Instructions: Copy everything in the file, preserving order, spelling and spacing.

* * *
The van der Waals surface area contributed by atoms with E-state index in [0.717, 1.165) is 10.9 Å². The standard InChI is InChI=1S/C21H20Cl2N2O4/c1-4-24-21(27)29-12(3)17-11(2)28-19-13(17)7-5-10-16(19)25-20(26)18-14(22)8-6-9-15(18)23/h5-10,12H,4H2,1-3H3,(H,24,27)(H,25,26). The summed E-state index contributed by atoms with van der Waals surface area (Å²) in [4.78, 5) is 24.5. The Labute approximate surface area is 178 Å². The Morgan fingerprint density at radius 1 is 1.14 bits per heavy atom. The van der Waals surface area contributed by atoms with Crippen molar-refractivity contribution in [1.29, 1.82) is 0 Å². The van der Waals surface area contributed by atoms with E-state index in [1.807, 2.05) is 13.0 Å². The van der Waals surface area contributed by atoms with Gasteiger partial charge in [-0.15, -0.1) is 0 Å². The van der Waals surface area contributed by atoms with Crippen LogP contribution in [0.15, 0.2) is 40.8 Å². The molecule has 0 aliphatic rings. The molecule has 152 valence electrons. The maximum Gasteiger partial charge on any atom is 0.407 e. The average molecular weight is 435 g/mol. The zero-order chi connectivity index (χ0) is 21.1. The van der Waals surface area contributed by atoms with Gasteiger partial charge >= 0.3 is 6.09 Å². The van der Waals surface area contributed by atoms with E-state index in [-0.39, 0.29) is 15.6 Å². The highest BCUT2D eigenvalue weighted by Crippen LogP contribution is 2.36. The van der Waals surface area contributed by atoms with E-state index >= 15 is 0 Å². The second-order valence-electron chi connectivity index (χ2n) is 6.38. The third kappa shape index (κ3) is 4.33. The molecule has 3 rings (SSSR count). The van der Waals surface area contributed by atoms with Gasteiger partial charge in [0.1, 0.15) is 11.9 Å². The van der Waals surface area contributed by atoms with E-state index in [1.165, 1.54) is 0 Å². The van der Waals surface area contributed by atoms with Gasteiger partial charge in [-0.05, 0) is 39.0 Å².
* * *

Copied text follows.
The van der Waals surface area contributed by atoms with E-state index in [0.717, 1.165) is 10.9 Å². The standard InChI is InChI=1S/C21H20Cl2N2O4/c1-4-24-21(27)29-12(3)17-11(2)28-19-13(17)7-5-10-16(19)25-20(26)18-14(22)8-6-9-15(18)23/h5-10,12H,4H2,1-3H3,(H,24,27)(H,25,26). The summed E-state index contributed by atoms with van der Waals surface area (Å²) in [4.78, 5) is 24.5. The Labute approximate surface area is 178 Å². The Morgan fingerprint density at radius 1 is 1.14 bits per heavy atom. The van der Waals surface area contributed by atoms with Crippen molar-refractivity contribution in [1.29, 1.82) is 0 Å². The van der Waals surface area contributed by atoms with E-state index in [1.807, 2.05) is 13.0 Å². The van der Waals surface area contributed by atoms with Gasteiger partial charge in [-0.15, -0.1) is 0 Å². The van der Waals surface area contributed by atoms with Crippen LogP contribution in [0.15, 0.2) is 40.8 Å². The molecule has 0 aliphatic rings. The molecule has 152 valence electrons. The maximum Gasteiger partial charge on any atom is 0.407 e. The average molecular weight is 435 g/mol. The zero-order chi connectivity index (χ0) is 21.1. The van der Waals surface area contributed by atoms with Gasteiger partial charge >= 0.3 is 6.09 Å². The van der Waals surface area contributed by atoms with E-state index in [-0.39, 0.29) is 15.6 Å². The highest BCUT2D eigenvalue weighted by Crippen LogP contribution is 2.36. The van der Waals surface area contributed by atoms with E-state index >= 15 is 0 Å². The second-order valence-electron chi connectivity index (χ2n) is 6.38. The third kappa shape index (κ3) is 4.33. The molecule has 3 rings (SSSR count). The van der Waals surface area contributed by atoms with Gasteiger partial charge in [0.1, 0.15) is 11.9 Å². The van der Waals surface area contributed by atoms with E-state index in [1.165, 1.54) is 0 Å². The van der Waals surface area contributed by atoms with Gasteiger partial charge in [-0.05, 0) is 39.0 Å².